Germany Wins World Cup Over Argentina With Late-Game Goal

Germany's players celebrate after winning 1-0 on extra time at the World Cup final soccer match between Germany and Argentina at the Maracana Stadium in Rio de Janeiro, Brazil on Sunday. Hassan Ammar/AP

Germany’s players celebrate after winning 1-0 on extra time at the World Cup final soccer match between Germany and Argentina at the Maracana Stadium in Rio de Janeiro, Brazil on Sunday. Hassan Ammar/AP

In a tense match that saw a lot of action but no score for more than 90 minutes of play, Germany was finally victorious over Argentina to take home the 2014 World Cup title on Sunday with a 1-0 win.

In a game that at times seemed more like a rugby match or WWE bout — with head injuries, flying knees and even an eye rake — both teams displayed hardy defenses and a hungry offense.

Two early opportunities from Argentina’s Gonzalo Higuain failed to put them on scoreboard. One sailed wide, but the other found the back of the net only for Higuain to be called offsides. His celebration was short lived.

Argentina’s captain and four-time player of the year Lionel Messi also sent a first half attempt within inches of finding the net.

The New York Times wrote this about Messi’s performance:

Messi is often praised as the best player in the world, but he has struggled to gain universal acclaim in Argentina, where he will forever be compared with Diego Maradona — who, of course, delivered a World Cup title in 1986. This was seen as Messi’s opportunity to cement his legacy, but along with most of his teammates, he was never quite sharp enough in what was surely the biggest game of his life.

Germany didn’t fare much better. A header from Benedikt Höwedes bounced off of the post toward the end of the first half and the game remained scoreless as the teams marched off the field.

And that’s how it stayed for the second half and the first part of extra time; both teams fighting hard to gain ground as time ticked away.

It seemed like the game was headed toward a penalty shootout, as several games of this World Cup did, until Germany’s Mario Götze, in the 113th minute of time, chested down an André Schürrle cross before volleying it past Argentina goalie Sergio Romero to win and take home the victory.

The win makes Germany four-time World Cup champions, but it is the first win as a unified nation. The victory also gives them the honor of being the first European team to win the title on South American soil.

This is the second time Germany has defeated Argentina for a World Cup title, having done so in 1990, the last time they won.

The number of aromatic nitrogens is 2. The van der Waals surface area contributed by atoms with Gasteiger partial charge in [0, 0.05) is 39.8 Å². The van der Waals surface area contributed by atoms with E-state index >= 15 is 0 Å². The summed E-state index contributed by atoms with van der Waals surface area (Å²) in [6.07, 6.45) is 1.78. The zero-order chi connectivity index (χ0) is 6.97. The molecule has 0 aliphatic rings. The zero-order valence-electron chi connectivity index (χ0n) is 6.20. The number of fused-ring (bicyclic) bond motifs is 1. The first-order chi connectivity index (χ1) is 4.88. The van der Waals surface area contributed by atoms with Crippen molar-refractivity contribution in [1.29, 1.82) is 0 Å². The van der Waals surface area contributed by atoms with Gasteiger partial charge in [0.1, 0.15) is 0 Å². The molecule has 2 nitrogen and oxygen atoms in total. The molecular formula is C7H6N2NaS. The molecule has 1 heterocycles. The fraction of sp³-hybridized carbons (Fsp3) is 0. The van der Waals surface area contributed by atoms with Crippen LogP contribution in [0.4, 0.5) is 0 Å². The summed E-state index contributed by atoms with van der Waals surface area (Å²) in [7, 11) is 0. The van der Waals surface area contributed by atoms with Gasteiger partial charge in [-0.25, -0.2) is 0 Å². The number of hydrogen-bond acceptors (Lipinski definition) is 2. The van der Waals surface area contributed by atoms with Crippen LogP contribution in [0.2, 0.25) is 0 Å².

Copyright 2014 NPR. To see more, visit http://www.npr.org/.image
Read original article – Published Germany Wins World Cup Over Argentina With Late-Game Goal

Recent headlines

  • Computer problems for some - extended coffee break for others: Some employees of the Dept. of Commerce, Community and Economic Development, Financial Services Division in the State Office Building in Juneau drink coffee near their disabled computers March 22, 2017. The workers, who chose to not be identified, said that some computers were working while others were not as a result of a statewide technical problem within the state's system. (Photo by Skip Gray/360 North)

    Software update locks thousands of state workers out of computers

    Roughly 6,000 state workers were unable to log in to their computers, affecting two in five executive branch workers.
  • The top of the Raven Shark totem pole lies in Totem Hall at Sitka National Historical Park. (Photo by Emily Russell/KCAW)

    After 30 years, Raven Shark pole back in Sitka

    The totem pole is an icon of the Pacific Northwest. The carved art form showcases clan stories and family crests in museums around the world. After more than 30 years in the Anchorage Museum, a century-old pole from Southeast has made it back to Sitka, where curators are prepping a permanent home.
  • Longtime leader Rosita Worl to leave Sealaska board

    One of the Sealaska regional Native corporation’s longest-serving leaders is stepping down. Rosita Worl says she will not run for another term after 30 years on the board.
  • U.S. Sen. Lisa Murkowski, R-Alaska, speaks to reporters in one of the Senate’s more ornate rooms. (Photo by Liz Ruskin/Alaska Public Media)

    Murkowski at odds with Trump’s call to end NEA funding

    President Donald Trump’s budget outline calls for eliminating funding for the National Endowment for the Arts. The NEA has been a frequent target of Republicans, but U.S. Sen. Lisa Murkowski supports the endowment, and Tuesday she won the 2017 Congressional Arts Leadership Award.
X